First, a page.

Emir wraps up India visit with praise for Qatar’s foreign workers
Emir Sheikh Tamim bin Hamad Al Thani paid tribute to the thousands of Indian expats living in Qatar as he wrapped up a state visit in New Delhi this week. The trip concluded a brief three-country south Asian tour.
In a joint communique with India, the Emir said he expressed appreciation for the role and contribution of the Indian community toward the development of Qatar and said Indians are highly respected for their peaceful and hard-working nature, according to Qatar’s state news agency.
Official figures released during the Emir’s visit said there are 631,000 Indians living in Qatar – considerably higher than the previous estimates of approximately half a million, which already made the Indian expat community the Gulf country’s largest demographic group.
On the Indian side, President Shri Pranab Mukherjee thanked Qatar for its treatment of the Indian community during a speech in the Emir’s presence:
“Qatar has generously embraced a large number of Indian expatriates and has encouraged them to flourish and prosper, for which we sincerely thank you. The positive contribution that the Indian community in Qatar has made towards the development and progress of their host country has been well acknowledged and appreciated. We are confident of the continued support of Your Highness in ensuring their safety and well-being.”
That message is a change in tone from three years ago, when former Emir Sheikh Hamad bin Khalifa al Thani traveled to India with his wife, Sheikha Moza bint Nasser. While there, he was reportedly pressed on the treatment of Indian migrant workers in Qatar.
But this time, foreign investment and trade between the two countries appeared to be the focus of the Sheikh Tamim’s first state visit to India.
Qatar is a key supplier of energy to India, supplying 86 percent of the country’s liquified natural gas (LNG), officials said. However, India is eager to expand the countries’ trade relationship beyond energy.
Its external affairs minister reportedly highlighted railways, defense, infrastructure, retail and LNG terminals as offering “immense opportunities.”
For his part, the Emir appeared to respond warmly to the overtures:
“The new government is taking a number of interesting initiatives. We trust the Indian economy. So we will invest in India,” he told The Times of India.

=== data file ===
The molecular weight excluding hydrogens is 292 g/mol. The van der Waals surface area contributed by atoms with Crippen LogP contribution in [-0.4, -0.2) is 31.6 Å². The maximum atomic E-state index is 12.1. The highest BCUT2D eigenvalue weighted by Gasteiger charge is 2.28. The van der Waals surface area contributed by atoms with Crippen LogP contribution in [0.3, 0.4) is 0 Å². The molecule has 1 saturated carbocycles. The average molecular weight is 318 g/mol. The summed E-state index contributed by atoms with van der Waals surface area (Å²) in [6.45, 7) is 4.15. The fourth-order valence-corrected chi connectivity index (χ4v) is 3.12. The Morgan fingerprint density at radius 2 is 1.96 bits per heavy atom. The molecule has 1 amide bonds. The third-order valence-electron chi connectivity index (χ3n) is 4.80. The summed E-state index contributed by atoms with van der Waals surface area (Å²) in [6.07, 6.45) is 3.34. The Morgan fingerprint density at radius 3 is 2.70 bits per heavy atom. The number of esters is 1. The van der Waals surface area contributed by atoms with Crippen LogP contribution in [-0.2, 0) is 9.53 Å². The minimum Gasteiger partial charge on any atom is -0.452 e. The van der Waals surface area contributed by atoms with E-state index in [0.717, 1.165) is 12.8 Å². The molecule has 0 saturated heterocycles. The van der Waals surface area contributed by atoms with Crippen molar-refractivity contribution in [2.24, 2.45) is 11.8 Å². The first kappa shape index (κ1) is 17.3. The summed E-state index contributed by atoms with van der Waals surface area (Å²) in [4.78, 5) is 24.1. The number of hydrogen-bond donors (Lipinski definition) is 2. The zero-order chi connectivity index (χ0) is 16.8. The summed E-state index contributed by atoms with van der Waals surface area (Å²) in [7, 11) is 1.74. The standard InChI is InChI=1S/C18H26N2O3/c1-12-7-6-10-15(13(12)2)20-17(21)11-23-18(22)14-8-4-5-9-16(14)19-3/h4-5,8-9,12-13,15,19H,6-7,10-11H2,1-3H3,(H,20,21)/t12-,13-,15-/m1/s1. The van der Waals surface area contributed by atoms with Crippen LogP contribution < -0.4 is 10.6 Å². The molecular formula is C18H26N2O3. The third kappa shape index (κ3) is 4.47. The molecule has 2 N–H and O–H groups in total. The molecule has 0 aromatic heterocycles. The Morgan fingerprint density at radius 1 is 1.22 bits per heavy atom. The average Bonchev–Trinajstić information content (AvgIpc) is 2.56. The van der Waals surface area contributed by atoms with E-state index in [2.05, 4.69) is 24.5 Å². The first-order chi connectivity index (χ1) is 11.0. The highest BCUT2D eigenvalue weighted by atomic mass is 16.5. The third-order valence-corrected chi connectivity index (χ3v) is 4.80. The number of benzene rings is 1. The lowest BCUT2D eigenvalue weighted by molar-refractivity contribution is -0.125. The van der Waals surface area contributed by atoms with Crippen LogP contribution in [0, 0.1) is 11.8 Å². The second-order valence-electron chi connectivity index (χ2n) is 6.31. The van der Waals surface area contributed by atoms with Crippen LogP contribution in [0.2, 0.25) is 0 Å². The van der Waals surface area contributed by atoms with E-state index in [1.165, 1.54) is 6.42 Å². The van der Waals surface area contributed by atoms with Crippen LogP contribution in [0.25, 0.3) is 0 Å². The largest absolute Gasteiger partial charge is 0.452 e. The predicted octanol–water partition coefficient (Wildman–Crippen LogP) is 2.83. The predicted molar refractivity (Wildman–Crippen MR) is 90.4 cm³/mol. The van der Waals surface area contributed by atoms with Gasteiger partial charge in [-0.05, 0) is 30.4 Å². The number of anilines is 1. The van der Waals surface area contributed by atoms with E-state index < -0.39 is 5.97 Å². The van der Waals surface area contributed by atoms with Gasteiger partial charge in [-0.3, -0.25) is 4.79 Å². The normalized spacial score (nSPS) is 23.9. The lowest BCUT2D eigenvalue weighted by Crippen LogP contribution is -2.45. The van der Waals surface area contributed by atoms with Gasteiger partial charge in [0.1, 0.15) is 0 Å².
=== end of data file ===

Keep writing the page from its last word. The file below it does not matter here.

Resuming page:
Meanwhile, Doha Bank CEO R. Seetharaman – who was accompanying the Emir on the state visit – highlighted opportunities for Indian companies in Qatar during a panel discussion that also featured Qatar Airways CEO Akbar Al Baker.
The airline executive said he remains interested in buying a stake in Indian carrier IndiGo:
Al Baker appears not to have repeated his previous blunt critiques of Indian aviation policy that restricts access to foreign carriers such as Qatar Airways – something Al Baker previously suggested was a result of Indian politicians putting “their personal interests above the nation.”
Before leaving India, the Emir signed six agreements, including one that formalized a previously reported prisoner transfer treaty allowing Indians jailed in Qatar to serve out their sentence in their home country, and vice-versa.
There are 96 Indians currently incarcerated in Qatar, Indian newspaper The Tribune reported. No details were released regarding the conditions prisoners must meet in order to be eligible for a transfer.
The Emir’s South Asia trip also took him to Sri Lanka, where officials from both governments discussed ways of boosting trade and foreign investment.
During his visit, the Emir pledged to help Sri Lanka improve access to drinking water in the country’s north and east regions, the Gulf Times reported.
Sheikh Tamim also spent time in Pakistan, a visit that came several days before the first shipment of LNG arrived in Karachi from Qatar.
Pakistani officials used the Emir’s visit to press Qatari officials to allow more foreign workers into the Gulf country.
Government officials in Islamabad said there are some 100,000 Pakistanis living in Qatar whose remittances are an important part of their home country’s economy.
“We would appreciate if Pakistani manpower in Qatar is substantially enhanced,” Pakistani Prime Minister Nawaz Sharif was quoted as saying.
The visits marked Sheikh Tamim’s first visits to Pakistan and Sri Lanka as Qatar’s Emir.